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Mandatory reporting of ethnicity pay data, a challenge worth taking
Mandatory reporting of ethnicity pay data, a challenge worth taking
REC View & Campaigns 18th Oct 2018

Last week marked the anniversary of the government’s first racial disparity audit, which looked at how people of all ethnic groups are treated across health, education, employment and the criminal justice system. Although there were some encouraging findings, there were areas for concern, particularly in regards to the career progression of people from ethnic minority backgrounds. Audits can unearth some uncomfortable truths, but they are extremely powerful in opening up public dialogue and pushing government to take action.

A year on from the audit and the government has indeed started to take action.  Several initiatives to push forward change in the recruitment and progression of ethnic minority employees were announced by the Prime Minister on 11 October.

The first was a new consultation on how best to introduce mandatory Ethnicity Pay reporting. Since the publication of the McGregor-Smith Review – which the REC fed into last year - pressure has been mounting to introduce mandatory reporting of ethnicity pay data. While some critics may see mandatory reporting as a naming and shaming exercise, the transparency it brings is often crucial in driving change.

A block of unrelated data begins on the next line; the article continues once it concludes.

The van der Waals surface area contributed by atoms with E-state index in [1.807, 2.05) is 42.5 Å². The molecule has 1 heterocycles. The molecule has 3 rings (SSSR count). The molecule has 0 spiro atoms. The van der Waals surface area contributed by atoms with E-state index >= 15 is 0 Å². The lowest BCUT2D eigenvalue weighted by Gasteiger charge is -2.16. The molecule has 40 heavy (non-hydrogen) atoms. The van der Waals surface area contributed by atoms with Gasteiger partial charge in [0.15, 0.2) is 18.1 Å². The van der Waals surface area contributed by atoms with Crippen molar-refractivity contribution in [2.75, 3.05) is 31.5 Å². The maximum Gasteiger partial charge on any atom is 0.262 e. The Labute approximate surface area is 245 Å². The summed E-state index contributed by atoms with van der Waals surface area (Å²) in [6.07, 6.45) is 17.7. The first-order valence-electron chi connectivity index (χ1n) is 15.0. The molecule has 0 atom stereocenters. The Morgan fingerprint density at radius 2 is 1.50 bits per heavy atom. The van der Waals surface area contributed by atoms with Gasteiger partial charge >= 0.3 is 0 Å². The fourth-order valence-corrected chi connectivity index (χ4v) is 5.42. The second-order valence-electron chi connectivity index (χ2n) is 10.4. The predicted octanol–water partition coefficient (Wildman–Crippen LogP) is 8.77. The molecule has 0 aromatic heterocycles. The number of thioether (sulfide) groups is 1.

The introduction of mandatory gender pay gap reporting showed the power of transparency. Businesses with large gender pay gaps were forced to review their recruitment and promotion practices to see if they were contributing to the pay gap. The feedback from REC members is that – on the back of this - recruiters have a real opportunity to gain competitive advantage by being ahead of the game on inclusive recruitment practices. 

Although mandatory gender pay gap reporting is helping to drive equality and inclusion, its roll out was not short of problems. Over 1,500 companies missed the reporting deadline and two-fifths (41%) of employer described the gender pay gap reporting regulations as complex.

Reporting on ethnicity pay data will be an even bigger challenge, but it is a challenge worth taking on.  Increasing the number of ethnic minorities in leadership positions will not only increase productivity but deliver £24 billion of benefits to the UK economy. Diversity and inclusion are not just moral necessities they are commercial necessities.

The REC’s aim is to continue positioning our voice at the forefront of this hugely topical agenda and to showcase examples of recruiters making change happen. We will be working with members on our response to the consultation; you want to take part in the consultation exercise please do get in touch

Ornella Nsio - Stakeholder Engagement Manager

Ornella Nsio works with the policy team to represent the interests and concerns of  members to policymakers and stakeholders in a number of sectors including executive search, interim management, financial and legal services, HR and office support. She also works on cross-sectoral issues including employment tax, social mobility and inclusion policy. Prior to joining the REC, Ornella worked in youth and education policy.

View More articles by Ornella Nsio >

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